This article examines the status of the book review as a form of scholarly publication in the humanities, looking at the role and characteristics of humanities book reviews and at who writes them and why. It examines evidence for the influence and impact of book reviews in the humanities and makes suggestions for the future of the scholarly book review in an online information environment.
Lastly, the book review serves several purposes for the reviewers. Publishing a scholarly book review allows the reviewer to contribute to the professional literature by acting as an entrusted critic with the responsibility of informing the readership of seminal works and warning it of inaccurate scholarship., Publishing book reviews is also an exercise of self-education. Many reviewers welcome the opportunity to stay current by reading a newly released text and enjoy practicing their critical faculties. Academic authorities have proposed that writing a book review may be an excellent first publication experience for the novice writer., , , , , , , For experienced book reviewers, however, it may be their altruistic commitment to scholarship and the honor of being asked to review a book that may motivate them.
Scholarly Book Review Sources - University of Richmond
Denis Collins (2003) “,” , 13(3), 403-411. A scholarly book review discussion of Nonzero: The Logic of Human Destiny by Robert Wright and Thunder from the East: Portrait of a Rising Asia by Nicholas Kristof and Sheryl WuDunn.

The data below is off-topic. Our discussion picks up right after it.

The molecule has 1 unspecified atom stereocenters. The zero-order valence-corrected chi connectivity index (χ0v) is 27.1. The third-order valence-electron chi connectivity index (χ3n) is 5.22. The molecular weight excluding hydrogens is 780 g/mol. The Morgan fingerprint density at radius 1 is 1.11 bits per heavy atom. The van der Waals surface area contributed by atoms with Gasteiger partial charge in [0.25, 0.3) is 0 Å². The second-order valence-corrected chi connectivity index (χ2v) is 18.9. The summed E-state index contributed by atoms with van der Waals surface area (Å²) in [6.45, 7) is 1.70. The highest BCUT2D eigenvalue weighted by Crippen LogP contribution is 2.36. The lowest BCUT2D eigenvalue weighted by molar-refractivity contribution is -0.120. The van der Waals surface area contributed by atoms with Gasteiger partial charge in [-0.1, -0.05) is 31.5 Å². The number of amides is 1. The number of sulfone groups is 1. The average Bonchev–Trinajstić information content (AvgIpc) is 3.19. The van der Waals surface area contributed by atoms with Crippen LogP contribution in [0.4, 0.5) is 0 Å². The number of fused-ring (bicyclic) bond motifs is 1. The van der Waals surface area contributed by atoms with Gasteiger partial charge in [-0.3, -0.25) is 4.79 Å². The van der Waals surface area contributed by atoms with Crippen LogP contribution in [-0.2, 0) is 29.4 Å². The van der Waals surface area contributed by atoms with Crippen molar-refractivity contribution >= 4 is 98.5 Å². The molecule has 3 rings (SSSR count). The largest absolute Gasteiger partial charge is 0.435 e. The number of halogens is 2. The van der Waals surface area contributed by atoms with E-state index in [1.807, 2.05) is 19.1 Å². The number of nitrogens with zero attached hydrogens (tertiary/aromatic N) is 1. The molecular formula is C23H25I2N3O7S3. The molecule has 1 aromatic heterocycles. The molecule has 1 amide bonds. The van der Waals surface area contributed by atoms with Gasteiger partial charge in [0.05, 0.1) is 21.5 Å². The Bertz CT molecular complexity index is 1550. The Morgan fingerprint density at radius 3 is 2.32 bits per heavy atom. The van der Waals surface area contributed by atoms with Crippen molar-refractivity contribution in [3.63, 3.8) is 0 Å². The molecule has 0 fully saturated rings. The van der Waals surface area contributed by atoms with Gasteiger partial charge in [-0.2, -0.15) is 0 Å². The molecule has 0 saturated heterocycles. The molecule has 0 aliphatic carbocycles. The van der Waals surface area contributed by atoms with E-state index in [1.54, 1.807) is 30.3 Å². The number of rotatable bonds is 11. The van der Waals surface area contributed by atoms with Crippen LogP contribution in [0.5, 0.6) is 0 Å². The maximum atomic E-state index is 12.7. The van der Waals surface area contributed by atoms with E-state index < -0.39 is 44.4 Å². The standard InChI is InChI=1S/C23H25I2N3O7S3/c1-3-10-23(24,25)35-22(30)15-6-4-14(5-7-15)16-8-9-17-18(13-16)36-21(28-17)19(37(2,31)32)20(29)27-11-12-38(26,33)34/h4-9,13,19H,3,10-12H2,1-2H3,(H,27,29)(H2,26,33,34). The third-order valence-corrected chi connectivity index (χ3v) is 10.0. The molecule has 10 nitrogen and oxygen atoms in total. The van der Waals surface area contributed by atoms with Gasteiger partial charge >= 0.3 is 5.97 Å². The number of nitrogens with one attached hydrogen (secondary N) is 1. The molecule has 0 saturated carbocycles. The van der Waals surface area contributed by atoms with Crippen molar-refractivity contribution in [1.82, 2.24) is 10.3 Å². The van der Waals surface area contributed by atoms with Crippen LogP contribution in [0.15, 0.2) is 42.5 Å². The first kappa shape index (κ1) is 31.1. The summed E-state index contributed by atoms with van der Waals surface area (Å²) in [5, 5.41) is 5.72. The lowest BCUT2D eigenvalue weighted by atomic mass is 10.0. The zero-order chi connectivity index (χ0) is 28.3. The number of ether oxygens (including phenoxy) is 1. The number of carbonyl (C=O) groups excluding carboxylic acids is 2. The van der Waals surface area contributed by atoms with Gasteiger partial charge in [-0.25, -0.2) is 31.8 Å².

Reviews in scholarly journals evaluate books and the research, theory, andmethodology therein. Scholarly reviews also discuss how the book relates toother books on the subject. These lengthy reviews allow readers to stay currentwith research and thought in their field even if it is outside their direct areaof interest and they are unlikely to read the entire book. Some of theways to locate scholarly book reviews in history are:Many of the Libraries' index scholarly book reviews. In fact, these databases are often the preferred way to find book reviews because they cover (or index) the peer-reviewed literature of a given discipline, and reviews published in peer-reviewed journals generally do the best job of situating books within wider disciplinary debates. For example, to find reviews of United States history books written by historians a user should search the library databases and/or . Keep in mind that most databases allow users to limit their searches to book reviews only.